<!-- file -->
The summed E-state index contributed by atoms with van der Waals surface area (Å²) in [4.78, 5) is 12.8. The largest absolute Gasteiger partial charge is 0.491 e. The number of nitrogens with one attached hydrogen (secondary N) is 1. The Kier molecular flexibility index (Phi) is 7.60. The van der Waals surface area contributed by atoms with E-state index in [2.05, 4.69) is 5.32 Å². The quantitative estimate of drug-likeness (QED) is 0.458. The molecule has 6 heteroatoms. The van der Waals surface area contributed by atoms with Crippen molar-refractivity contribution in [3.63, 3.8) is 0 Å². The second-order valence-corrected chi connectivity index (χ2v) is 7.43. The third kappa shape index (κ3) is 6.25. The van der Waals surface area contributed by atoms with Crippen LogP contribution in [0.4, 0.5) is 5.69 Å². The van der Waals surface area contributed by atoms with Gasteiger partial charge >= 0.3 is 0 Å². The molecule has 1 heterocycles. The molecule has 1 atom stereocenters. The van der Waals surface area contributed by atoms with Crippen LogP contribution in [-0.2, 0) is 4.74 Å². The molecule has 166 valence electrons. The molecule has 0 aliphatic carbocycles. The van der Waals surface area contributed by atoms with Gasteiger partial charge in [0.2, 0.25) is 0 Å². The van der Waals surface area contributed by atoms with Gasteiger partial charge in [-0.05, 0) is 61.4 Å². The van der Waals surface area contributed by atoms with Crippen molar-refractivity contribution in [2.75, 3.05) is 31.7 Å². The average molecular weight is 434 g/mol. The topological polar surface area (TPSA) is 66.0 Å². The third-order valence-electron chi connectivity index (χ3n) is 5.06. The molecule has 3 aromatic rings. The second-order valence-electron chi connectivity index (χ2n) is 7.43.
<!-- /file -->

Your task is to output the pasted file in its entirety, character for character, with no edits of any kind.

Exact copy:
The summed E-state index contributed by atoms with van der Waals surface area (Å²) in [4.78, 5) is 12.8. The largest absolute Gasteiger partial charge is 0.491 e. The number of nitrogens with one attached hydrogen (secondary N) is 1. The Kier molecular flexibility index (Phi) is 7.60. The van der Waals surface area contributed by atoms with E-state index in [2.05, 4.69) is 5.32 Å². The quantitative estimate of drug-likeness (QED) is 0.458. The molecule has 6 heteroatoms. The van der Waals surface area contributed by atoms with Crippen molar-refractivity contribution in [3.63, 3.8) is 0 Å². The second-order valence-corrected chi connectivity index (χ2v) is 7.43. The third kappa shape index (κ3) is 6.25. The van der Waals surface area contributed by atoms with Crippen LogP contribution in [0.4, 0.5) is 5.69 Å². The van der Waals surface area contributed by atoms with Gasteiger partial charge >= 0.3 is 0 Å². The molecule has 1 heterocycles. The molecule has 1 atom stereocenters. The van der Waals surface area contributed by atoms with Crippen LogP contribution in [-0.2, 0) is 4.74 Å². The molecule has 166 valence electrons. The molecule has 0 aliphatic carbocycles. The van der Waals surface area contributed by atoms with Gasteiger partial charge in [0.2, 0.25) is 0 Å². The van der Waals surface area contributed by atoms with Gasteiger partial charge in [-0.05, 0) is 61.4 Å². The van der Waals surface area contributed by atoms with Crippen molar-refractivity contribution in [2.75, 3.05) is 31.7 Å². The average molecular weight is 434 g/mol. The topological polar surface area (TPSA) is 66.0 Å². The third-order valence-electron chi connectivity index (χ3n) is 5.06. The molecule has 3 aromatic rings. The second-order valence-electron chi connectivity index (χ2n) is 7.43.